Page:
Letter from JWR publisher


This segues into the latest scientific speculation that the Internet may be changing our cognitive and emotional processing of information. I've even read where kids who are diagnosed with hyperactivity or Attention Deficit Disorder may now be viewed as developing a positive evolutionary ability for multitasking in a high-tech age.


The answers to the Edgy question, no surprise, run the table from Alpha to Zeta and well beyond the speed of the printing press. Some of the scientific cognoscenti think we're smarter and more creative; others say we're dumber, and lazier, afflicted with shortened attention spans. Information is merely spread over a broader space under a thin coating of data. Hence, we wade deeper into the shallows.


The media and the blogosphere are still reacting defensively to a widely circulated article in the Atlantic magazine in 2008 with the title, "Is Google making us stupid?" In it, writer Nicholas Carr compares his brain to that of Hal, the computer come to life in Stanley Kubrick's movie, "2001: A Space Odyssey." He specifically refers to the scene when astronaut Dave Bowman coldly disconnects the memory circuits of the artificial "brain," and Hal cries out, "Dave, my mind is going, I can feel it."


In reaction to the Internet, Nicholas Carr doesn't necessarily think his mind is going, but he feels it changing. He no longer likes long books, and his concentration begins to drift after two or three pages: "The deep reading that used to come naturally has become a struggle."


What comes naturally may no longer be so natural. No matter how much you may read on a Kindle, the idea of curling up cozily in a big armchair before a fire with an e-book is not the comfortable image that comes to mind. But the question about our personal interaction with the electronic media goes to the heart of our changing relationship toward just about everything, politics included, as we become increasingly controlled and manipulated by the rush of details.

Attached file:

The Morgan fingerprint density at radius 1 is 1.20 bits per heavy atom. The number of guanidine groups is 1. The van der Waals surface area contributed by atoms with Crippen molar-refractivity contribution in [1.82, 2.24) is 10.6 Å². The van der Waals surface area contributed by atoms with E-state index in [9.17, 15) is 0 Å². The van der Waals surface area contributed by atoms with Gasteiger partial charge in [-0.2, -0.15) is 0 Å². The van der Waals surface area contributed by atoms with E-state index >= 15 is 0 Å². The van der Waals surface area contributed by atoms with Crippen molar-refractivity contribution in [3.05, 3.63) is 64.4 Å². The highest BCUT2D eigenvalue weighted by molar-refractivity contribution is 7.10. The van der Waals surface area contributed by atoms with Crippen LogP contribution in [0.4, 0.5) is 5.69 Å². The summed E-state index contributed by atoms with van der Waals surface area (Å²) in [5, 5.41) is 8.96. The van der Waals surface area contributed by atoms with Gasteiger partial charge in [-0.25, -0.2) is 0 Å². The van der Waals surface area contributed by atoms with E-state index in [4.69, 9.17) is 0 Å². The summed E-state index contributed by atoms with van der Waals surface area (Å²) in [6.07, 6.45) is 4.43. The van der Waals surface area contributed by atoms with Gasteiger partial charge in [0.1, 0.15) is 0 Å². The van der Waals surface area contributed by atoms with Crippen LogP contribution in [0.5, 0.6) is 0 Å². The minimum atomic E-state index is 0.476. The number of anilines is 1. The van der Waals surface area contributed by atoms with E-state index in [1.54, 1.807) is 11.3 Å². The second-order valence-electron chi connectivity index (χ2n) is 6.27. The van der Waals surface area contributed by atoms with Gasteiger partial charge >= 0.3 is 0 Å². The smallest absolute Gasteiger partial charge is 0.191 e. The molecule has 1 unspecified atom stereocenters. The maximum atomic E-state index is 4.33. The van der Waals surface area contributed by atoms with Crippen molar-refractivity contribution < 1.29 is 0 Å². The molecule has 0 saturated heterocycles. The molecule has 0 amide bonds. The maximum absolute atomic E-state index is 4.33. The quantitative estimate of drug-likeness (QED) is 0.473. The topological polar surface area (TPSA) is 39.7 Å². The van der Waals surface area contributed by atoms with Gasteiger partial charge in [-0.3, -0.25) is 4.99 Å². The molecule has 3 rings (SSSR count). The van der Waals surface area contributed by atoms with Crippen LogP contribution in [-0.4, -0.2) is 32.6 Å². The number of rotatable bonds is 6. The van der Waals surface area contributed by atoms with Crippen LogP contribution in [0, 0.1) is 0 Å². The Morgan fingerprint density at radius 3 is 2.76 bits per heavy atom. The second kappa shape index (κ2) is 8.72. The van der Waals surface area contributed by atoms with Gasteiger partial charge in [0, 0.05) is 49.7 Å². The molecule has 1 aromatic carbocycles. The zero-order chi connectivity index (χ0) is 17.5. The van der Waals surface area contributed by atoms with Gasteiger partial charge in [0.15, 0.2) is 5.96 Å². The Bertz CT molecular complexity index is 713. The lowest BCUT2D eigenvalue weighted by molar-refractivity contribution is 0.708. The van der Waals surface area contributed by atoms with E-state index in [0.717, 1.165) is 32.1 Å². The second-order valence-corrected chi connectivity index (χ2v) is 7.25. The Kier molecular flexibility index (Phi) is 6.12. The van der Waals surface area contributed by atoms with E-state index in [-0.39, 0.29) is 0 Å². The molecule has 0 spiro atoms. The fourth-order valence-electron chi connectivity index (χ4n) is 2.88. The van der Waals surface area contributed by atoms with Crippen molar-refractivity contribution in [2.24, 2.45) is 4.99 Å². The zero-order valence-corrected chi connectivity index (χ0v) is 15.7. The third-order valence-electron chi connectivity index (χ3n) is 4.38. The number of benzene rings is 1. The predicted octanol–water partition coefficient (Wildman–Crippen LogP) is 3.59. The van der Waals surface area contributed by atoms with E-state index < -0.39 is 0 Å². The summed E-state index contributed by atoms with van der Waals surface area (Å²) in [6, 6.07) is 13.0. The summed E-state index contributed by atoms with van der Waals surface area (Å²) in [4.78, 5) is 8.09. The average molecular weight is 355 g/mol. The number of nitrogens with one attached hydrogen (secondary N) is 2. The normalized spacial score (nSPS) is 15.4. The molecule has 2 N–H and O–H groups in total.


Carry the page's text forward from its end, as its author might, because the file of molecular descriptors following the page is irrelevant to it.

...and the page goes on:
It's not coincidental that Harry Reid and Nancy Pelosi won't hold the health care debate on C-SPAN, which is, after all, a relatively slow-moving information delivery system compared to the bang-bang-yell-and-holler we've become used to on television news shows or online.


"The real impact of the Internet is that it has changed the way we make decisions," writes Daniel Hillis, a physicist and computer scientist known in the trade as a visionary. "More and more, it is not individual humans who decide, but an entangled, adaptive network of humans and machines. We are co-dependent, and not entirely in control."


The newest technology has even changed our notions of speed. How else, for example, could health care legislation, that will affect so many of our lives, be pushed so fast if we hadn't got accustomed to accepting deliberate speed over careful deliberation. "We now live in a world in which the rate of change is the biggest change," says David Brockman, founder of Edge.org. We're further at risk in losing an ability to make fine distinctions over degrees of importance. Dumbing down has become fused with speeding up.


Scientists and politicians seldom travel in the same circles, and that's a more troubling split in 2010 than it was a half-century ago. The "two cultures" that C.P. Snow observed in 1959 separating intellectuals from scientific thinkers widened at the end of the last century, when cyberspace became merely a fingertip away in a communications revolution. We all need to be informed, and we must pay more attention to the ways we filter information that affects us all. There's no blah blah about it.

Every weekday JewishWorldReview.com publishes what many in the media and Washington consider "must-reading". Sign up for the daily JWR update. It's free. Just click here.


Comment on JWR contributor Suzanne Fields' column by clicking here.